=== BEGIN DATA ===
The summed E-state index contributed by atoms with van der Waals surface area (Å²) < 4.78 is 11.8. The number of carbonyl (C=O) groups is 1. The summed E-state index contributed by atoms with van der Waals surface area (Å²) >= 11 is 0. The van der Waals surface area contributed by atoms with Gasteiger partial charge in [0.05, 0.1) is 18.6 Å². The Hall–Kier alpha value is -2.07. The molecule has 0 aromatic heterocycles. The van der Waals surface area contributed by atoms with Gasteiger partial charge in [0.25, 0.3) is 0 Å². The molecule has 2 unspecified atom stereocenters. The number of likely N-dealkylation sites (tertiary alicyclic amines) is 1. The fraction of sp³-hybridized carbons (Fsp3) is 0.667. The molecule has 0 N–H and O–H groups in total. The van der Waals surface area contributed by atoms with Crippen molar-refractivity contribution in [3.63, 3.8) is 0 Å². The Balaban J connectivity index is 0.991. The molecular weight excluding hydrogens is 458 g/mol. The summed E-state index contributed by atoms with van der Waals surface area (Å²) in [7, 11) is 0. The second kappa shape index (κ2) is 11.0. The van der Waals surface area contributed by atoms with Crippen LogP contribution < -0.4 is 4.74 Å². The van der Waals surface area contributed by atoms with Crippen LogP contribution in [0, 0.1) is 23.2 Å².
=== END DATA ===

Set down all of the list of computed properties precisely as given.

The summed E-state index contributed by atoms with van der Waals surface area (Å²) < 4.78 is 11.8. The number of carbonyl (C=O) groups is 1. The summed E-state index contributed by atoms with van der Waals surface area (Å²) >= 11 is 0. The van der Waals surface area contributed by atoms with Gasteiger partial charge in [0.05, 0.1) is 18.6 Å². The Hall–Kier alpha value is -2.07. The molecule has 0 aromatic heterocycles. The van der Waals surface area contributed by atoms with Gasteiger partial charge in [0.25, 0.3) is 0 Å². The molecule has 2 unspecified atom stereocenters. The number of likely N-dealkylation sites (tertiary alicyclic amines) is 1. The fraction of sp³-hybridized carbons (Fsp3) is 0.667. The molecule has 0 N–H and O–H groups in total. The van der Waals surface area contributed by atoms with Crippen molar-refractivity contribution in [3.63, 3.8) is 0 Å². The Balaban J connectivity index is 0.991. The molecular weight excluding hydrogens is 458 g/mol. The summed E-state index contributed by atoms with van der Waals surface area (Å²) in [7, 11) is 0. The second kappa shape index (κ2) is 11.0. The van der Waals surface area contributed by atoms with Crippen LogP contribution < -0.4 is 4.74 Å². The van der Waals surface area contributed by atoms with Crippen LogP contribution in [0, 0.1) is 23.2 Å².